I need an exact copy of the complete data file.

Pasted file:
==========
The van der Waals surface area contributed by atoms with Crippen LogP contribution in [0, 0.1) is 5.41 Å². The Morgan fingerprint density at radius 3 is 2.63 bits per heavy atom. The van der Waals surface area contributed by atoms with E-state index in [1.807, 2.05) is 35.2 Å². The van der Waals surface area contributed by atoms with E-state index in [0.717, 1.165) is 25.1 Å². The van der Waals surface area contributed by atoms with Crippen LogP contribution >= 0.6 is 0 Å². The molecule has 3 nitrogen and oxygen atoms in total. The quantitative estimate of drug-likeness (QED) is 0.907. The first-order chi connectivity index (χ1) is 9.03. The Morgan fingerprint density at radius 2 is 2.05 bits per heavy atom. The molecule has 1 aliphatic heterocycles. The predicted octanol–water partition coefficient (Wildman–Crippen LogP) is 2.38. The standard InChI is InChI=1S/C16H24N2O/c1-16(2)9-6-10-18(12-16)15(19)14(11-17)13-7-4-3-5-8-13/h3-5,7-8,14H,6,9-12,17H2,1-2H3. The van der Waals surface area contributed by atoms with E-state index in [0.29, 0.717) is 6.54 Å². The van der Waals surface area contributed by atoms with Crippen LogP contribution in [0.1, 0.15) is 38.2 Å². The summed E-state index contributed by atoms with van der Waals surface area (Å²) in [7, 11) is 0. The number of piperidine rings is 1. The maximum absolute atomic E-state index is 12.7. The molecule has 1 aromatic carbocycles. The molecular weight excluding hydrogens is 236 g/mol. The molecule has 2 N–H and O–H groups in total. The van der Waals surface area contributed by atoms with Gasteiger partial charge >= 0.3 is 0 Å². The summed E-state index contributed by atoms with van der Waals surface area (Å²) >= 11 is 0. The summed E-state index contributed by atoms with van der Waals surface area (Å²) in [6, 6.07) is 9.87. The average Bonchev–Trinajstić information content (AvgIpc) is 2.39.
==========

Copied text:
The van der Waals surface area contributed by atoms with Crippen LogP contribution in [0, 0.1) is 5.41 Å². The Morgan fingerprint density at radius 3 is 2.63 bits per heavy atom. The van der Waals surface area contributed by atoms with E-state index in [1.807, 2.05) is 35.2 Å². The van der Waals surface area contributed by atoms with E-state index in [0.717, 1.165) is 25.1 Å². The van der Waals surface area contributed by atoms with Crippen LogP contribution >= 0.6 is 0 Å². The molecule has 3 nitrogen and oxygen atoms in total. The quantitative estimate of drug-likeness (QED) is 0.907. The first-order chi connectivity index (χ1) is 9.03. The Morgan fingerprint density at radius 2 is 2.05 bits per heavy atom. The molecule has 1 aliphatic heterocycles. The predicted octanol–water partition coefficient (Wildman–Crippen LogP) is 2.38. The standard InChI is InChI=1S/C16H24N2O/c1-16(2)9-6-10-18(12-16)15(19)14(11-17)13-7-4-3-5-8-13/h3-5,7-8,14H,6,9-12,17H2,1-2H3. The van der Waals surface area contributed by atoms with E-state index in [0.29, 0.717) is 6.54 Å². The van der Waals surface area contributed by atoms with Crippen LogP contribution in [0.1, 0.15) is 38.2 Å². The summed E-state index contributed by atoms with van der Waals surface area (Å²) in [7, 11) is 0. The number of piperidine rings is 1. The maximum absolute atomic E-state index is 12.7. The molecule has 1 aromatic carbocycles. The molecular weight excluding hydrogens is 236 g/mol. The molecule has 2 N–H and O–H groups in total. The van der Waals surface area contributed by atoms with Gasteiger partial charge >= 0.3 is 0 Å². The summed E-state index contributed by atoms with van der Waals surface area (Å²) >= 11 is 0. The summed E-state index contributed by atoms with van der Waals surface area (Å²) in [6, 6.07) is 9.87. The average Bonchev–Trinajstić information content (AvgIpc) is 2.39.